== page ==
Building trust and relationships in China
by: Diego Gilardoni, Associate Partner of Hofstede Insights
The first thing to know when doing business in or with China is that China is a relationship-based society and therefore relationships come before business and not the other way around.
This is especially difficult to understand for business people coming from very individualistic cultures, who are very task-oriented. To many of them considering the development of a good relationship with a potential partner as a precondition to doing business together almost amounts to nonsense. But this is actually the way people do business in China: the saying “business is business, friendship is friendship” does not apply there because business and friendship are expected to merge and generate a long-term relationship.
The importance of personal relationships in business in China is symbolized by the concept of guanxi. Guanxi is often translated as “network” or “connection”, but it means much more than that; it is the web of relationships that a person builds throughout his/her life, and it encompasses more than the simple business relationships by including family or friendship ties at large. The importance of guanxi in China must be understood in the historical frame of a traditionally rural society where, for centuries, there was a lack of formal institutions and laws that made it essential to rely on personal relationships to organize and structure social life.
Literally guanxi is the combination of the words guan (关) and xi (系), meaning respectively “closed” and “connection”; it means therefore a close relationship between two people but also a closed relationship, which means that for outsiders it is not easy to become part of their guanxi. In order to be accepted into an existing guanxi, one has to gain the trust of its members, and building trust takes time and requires some concrete proofs (read favours) that the person can be trusted and welcomed into the network.
But guanxi is more than a network based on mutual interests, because it must involve a strong human and emotional component. It is therefore very different from the Western-style business networking, where companies’ common interests prevail over individual personal relationships. The fundamental element of guanxi is that the business relationship is always personal, between two persons, not between companies or organizations. This means that, when preparing for doing business in China, any Western business person will always have to remember that his future partners, counterparts, colleagues or employees will not do business or work with his company, but with him personally.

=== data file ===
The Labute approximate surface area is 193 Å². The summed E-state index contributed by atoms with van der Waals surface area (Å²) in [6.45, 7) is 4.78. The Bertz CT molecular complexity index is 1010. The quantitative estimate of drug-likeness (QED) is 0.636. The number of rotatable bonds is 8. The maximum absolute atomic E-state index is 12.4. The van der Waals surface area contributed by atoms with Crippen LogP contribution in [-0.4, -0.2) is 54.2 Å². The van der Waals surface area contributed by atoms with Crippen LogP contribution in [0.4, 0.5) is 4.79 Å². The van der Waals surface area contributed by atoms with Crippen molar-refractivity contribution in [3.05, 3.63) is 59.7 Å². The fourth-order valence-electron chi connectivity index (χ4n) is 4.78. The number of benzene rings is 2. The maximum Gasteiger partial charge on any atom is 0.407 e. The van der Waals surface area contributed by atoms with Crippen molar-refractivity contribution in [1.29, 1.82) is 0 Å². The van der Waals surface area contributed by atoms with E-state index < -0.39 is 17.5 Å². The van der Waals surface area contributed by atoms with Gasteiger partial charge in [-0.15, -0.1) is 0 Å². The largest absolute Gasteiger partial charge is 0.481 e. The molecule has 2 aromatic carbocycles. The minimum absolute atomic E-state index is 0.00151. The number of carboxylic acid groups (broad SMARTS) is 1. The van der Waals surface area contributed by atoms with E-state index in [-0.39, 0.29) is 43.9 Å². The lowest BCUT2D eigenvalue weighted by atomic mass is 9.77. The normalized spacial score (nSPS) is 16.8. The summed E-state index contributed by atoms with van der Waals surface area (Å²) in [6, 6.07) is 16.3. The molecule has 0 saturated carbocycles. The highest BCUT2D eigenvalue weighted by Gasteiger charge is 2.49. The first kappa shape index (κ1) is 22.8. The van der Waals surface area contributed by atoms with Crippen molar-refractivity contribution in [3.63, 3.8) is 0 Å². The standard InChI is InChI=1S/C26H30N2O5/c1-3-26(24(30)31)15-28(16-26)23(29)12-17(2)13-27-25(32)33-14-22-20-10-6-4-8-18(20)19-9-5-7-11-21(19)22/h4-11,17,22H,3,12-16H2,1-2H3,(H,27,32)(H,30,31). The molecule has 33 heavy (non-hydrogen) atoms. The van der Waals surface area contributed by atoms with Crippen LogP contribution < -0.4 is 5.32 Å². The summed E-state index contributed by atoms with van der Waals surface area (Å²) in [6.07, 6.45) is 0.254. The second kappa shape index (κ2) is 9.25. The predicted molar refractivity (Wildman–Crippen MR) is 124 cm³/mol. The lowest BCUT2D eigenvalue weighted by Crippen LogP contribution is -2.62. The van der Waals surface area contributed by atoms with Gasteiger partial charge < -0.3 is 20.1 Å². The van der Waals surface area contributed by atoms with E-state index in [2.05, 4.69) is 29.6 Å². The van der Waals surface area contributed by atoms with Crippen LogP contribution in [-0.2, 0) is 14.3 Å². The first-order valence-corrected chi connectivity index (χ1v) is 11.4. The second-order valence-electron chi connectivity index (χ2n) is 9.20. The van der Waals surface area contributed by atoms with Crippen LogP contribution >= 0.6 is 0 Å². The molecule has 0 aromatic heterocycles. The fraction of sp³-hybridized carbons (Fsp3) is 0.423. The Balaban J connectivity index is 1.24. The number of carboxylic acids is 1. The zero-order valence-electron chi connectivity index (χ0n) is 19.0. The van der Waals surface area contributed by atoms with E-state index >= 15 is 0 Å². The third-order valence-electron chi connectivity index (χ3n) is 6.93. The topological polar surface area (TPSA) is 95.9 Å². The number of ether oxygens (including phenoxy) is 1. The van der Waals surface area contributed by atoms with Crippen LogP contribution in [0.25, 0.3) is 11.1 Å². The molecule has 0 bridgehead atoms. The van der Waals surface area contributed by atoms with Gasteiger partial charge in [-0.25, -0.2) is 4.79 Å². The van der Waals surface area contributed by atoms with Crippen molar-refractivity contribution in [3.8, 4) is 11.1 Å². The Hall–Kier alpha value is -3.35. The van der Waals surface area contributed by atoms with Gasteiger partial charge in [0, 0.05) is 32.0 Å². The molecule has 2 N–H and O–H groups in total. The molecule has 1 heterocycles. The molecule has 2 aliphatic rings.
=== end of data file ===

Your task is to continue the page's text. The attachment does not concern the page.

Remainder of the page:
Another important point is that there is no guanxi without reciprocity, meaning that a strong business network cannot be built without a mutual exchange of favours. If someone provides some kind of assistance to another member of his/her guanxi, the latter is expected to reciprocate in some way sooner or later. The favour does not necessarily have to be business-related, given that guanxi is relationship-oriented and not transaction-oriented. Therefore, guanxi could be seen as an informal community based on trust and loyalty, which can open many doors and offer many opportunities as long as the obligation of reciprocity with no limitations of time and space is respected.
Three things are sure when it comes to building guanxi. First, without guanxi there is no way to do business effectively in China. Since China is a relationship-based society, building strong relationships with the right people is essential and can bring many benefits in terms of building corporate reputation, obtaining new customers, motivating employees, improving marketing effectiveness, easing business processes or improving business efficiency in the Chinese market. Second, regardless of the intrinsic value of a specific business deal, having a better guanxi than the competitors with the right people in the right position gives a strong competitive advantage. Third, and last but not least, building a good guanxi takes a long time. If a Western businessman expects to enter the Chinese market for a quick buck and then leave as soon as possible, he better think again.
For anyone who is planning to do business in China, is looking for a business partner or who is about to start a negotiation with a Chinese counterpart, the first thing that he/she must do is to build trust, which is the blood of guanxi. But building trust in China takes time. Impatient business people or managers who think their product or their technology is so good that building relationships is not necessary will most certainly face a painful disappointment. Once again, in China, relationships come before business and there is no shortcut to that. That is why patience is one of the most valuable skills when dealing with the Chinese market.